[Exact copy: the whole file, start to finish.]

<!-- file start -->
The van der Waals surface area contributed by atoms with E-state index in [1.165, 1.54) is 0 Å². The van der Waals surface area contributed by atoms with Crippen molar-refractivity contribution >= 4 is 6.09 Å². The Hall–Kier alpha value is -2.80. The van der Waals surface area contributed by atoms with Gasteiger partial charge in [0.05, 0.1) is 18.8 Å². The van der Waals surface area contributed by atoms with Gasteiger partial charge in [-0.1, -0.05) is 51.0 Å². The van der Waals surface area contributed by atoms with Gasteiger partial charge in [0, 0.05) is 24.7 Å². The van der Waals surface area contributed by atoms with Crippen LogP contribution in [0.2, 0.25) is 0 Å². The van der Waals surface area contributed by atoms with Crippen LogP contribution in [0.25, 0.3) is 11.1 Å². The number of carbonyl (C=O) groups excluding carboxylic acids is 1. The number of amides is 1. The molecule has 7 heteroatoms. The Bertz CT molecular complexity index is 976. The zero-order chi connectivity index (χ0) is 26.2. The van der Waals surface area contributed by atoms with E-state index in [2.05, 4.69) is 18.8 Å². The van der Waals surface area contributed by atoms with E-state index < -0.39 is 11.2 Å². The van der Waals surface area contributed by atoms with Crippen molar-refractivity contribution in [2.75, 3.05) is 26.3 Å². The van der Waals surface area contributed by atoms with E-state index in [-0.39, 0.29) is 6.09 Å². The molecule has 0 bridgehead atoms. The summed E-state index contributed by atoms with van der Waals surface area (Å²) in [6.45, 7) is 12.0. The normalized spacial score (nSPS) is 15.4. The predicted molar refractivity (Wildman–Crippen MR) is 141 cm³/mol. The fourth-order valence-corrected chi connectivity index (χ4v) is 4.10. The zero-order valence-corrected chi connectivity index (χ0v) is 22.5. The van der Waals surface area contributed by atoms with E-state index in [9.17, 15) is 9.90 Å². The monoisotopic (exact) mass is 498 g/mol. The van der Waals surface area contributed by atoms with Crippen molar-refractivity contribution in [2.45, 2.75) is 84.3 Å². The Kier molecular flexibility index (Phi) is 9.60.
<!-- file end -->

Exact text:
The van der Waals surface area contributed by atoms with E-state index in [1.165, 1.54) is 0 Å². The van der Waals surface area contributed by atoms with Crippen molar-refractivity contribution >= 4 is 6.09 Å². The Hall–Kier alpha value is -2.80. The van der Waals surface area contributed by atoms with Gasteiger partial charge in [0.05, 0.1) is 18.8 Å². The van der Waals surface area contributed by atoms with Gasteiger partial charge in [-0.1, -0.05) is 51.0 Å². The van der Waals surface area contributed by atoms with Gasteiger partial charge in [0, 0.05) is 24.7 Å². The van der Waals surface area contributed by atoms with Crippen LogP contribution in [0.2, 0.25) is 0 Å². The van der Waals surface area contributed by atoms with Crippen LogP contribution in [0.25, 0.3) is 11.1 Å². The number of carbonyl (C=O) groups excluding carboxylic acids is 1. The number of amides is 1. The molecule has 7 heteroatoms. The Bertz CT molecular complexity index is 976. The zero-order chi connectivity index (χ0) is 26.2. The van der Waals surface area contributed by atoms with E-state index in [2.05, 4.69) is 18.8 Å². The van der Waals surface area contributed by atoms with E-state index < -0.39 is 11.2 Å². The van der Waals surface area contributed by atoms with Crippen molar-refractivity contribution in [2.75, 3.05) is 26.3 Å². The van der Waals surface area contributed by atoms with E-state index in [-0.39, 0.29) is 6.09 Å². The molecule has 0 bridgehead atoms. The summed E-state index contributed by atoms with van der Waals surface area (Å²) in [6.45, 7) is 12.0. The normalized spacial score (nSPS) is 15.4. The predicted molar refractivity (Wildman–Crippen MR) is 141 cm³/mol. The fourth-order valence-corrected chi connectivity index (χ4v) is 4.10. The zero-order valence-corrected chi connectivity index (χ0v) is 22.5. The van der Waals surface area contributed by atoms with E-state index in [9.17, 15) is 9.90 Å². The monoisotopic (exact) mass is 498 g/mol. The van der Waals surface area contributed by atoms with Crippen molar-refractivity contribution in [2.45, 2.75) is 84.3 Å². The Kier molecular flexibility index (Phi) is 9.60.